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A la Carte: A quick warm up

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By Rachel Hergett EBS COLUMNIST

It was a rainy May weekend in northern Idaho and an extra face-full of cold water was certainly not on my wish list for a run down the raging Lochsa River. But my decision to forgo a seat at the front of the raft meant I found myself perched on the tail end as we backed up to a giant wave called Pipeline, intent on surfing it—paddling upriver to suspend the raft on top. If you’re on the back of the raft, like I was, you can look over the apex of the wave and down into a hole of raging water. 

This is exactly what I was doing when the wave overtook us, flinging the butt of the raft into that hole where it swallowed me face first and pulled me under the wave. I could regale you with a tall tale, but the swim itself was pretty uneventful: I held onto my paddle until the wave spit me out, and was almost immediately pulled back into the raft. I’m clear-headed in high-stress situations and love water to the point I may be part fish. 

The problem came after the swim. I was a shivering ball curled on the floor of the raft, willing my body to heat the river water soaking my wet suit. 

I felt a tap on my shoulder and was offered a steaming cup from the top of a thermos. Inside: manna.

Any warm beverage would have heated me from the inside, but hot chocolate does it best. And this one—laced with peppermint schnapps to make it, technically, an alpine—warmed body and soul. 

Maybe it’s the connection to the holiday season. Hot chocolate makes me think of Christmas tree hunting and gathering around a winter bonfire. Or of Bozeman’s Christmas Stroll, when I usually start at La Chatelaine, the chocolate shop in the Baxter that serves an impeccable version, and then sometimes cross the street to the Cannery to top it off. Cocoa makes me think of the Tim Allen move “The Santa Clause” and Judy the elf who perfected her recipe over 1,200 years. And of my longstanding December tradition to drive around with friends or family looking at Christmas lights—fancy dress and to-go hot chocolates required.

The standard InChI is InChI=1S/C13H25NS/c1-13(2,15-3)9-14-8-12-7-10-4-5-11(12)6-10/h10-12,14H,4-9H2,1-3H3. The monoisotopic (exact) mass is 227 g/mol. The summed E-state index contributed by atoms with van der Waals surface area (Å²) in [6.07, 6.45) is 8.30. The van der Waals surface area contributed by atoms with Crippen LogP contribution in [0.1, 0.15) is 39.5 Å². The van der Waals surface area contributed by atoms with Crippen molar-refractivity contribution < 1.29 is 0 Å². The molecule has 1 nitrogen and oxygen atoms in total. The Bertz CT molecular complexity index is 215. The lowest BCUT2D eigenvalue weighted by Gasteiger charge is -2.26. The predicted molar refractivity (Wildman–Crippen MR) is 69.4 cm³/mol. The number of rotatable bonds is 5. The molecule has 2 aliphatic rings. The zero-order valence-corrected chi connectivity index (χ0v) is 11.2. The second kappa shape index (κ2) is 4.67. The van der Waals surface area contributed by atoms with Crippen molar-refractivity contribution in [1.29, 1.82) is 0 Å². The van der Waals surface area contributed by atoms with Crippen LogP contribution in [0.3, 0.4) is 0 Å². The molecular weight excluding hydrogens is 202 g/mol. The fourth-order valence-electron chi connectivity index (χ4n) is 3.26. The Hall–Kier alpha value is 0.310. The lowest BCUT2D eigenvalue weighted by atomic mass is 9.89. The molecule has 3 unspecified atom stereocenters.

When I mentioned I wanted to write about hot chocolate to the EBS managing editor, Jason Bacaj, he divulged that hot chocolate is also his go-to hot beverage. As a lover of Type 2 fun in all manner of weather, he keeps half-and-half and a dark chocolate cocoa powder on hand for a winter warm-up. 

There are many ways to make a cup. I tend to use the Mexican hot chocolate tablets that are flavored with vanilla and cinnamon melted into a saucepan of warm whole milk. But if I don’t have the tablets on hand, chocolate chips and chocolate syrup work too. Or baking cocoa, sweetened with sugar or honey or maple. Each brings a bit of a different flavor—which sounds like the perfect reason to do some hot chocolate taste testing of your own. You can also experiment with toppings like whip cream, marshmallows and candy canes, or flavors and spices. 

Hot chocolate doesn’t have to be fancy to be effective as the perfect warm-up after a romp in the snow or dunk in a river. Sometimes all you have is Swiss Miss and hot water. I’ve been there (and recommend doubling up on the chocolate). It’s not great, but still soothes. 

Whatever adventures find you, stay warm out there… and pack hot chocolate. 

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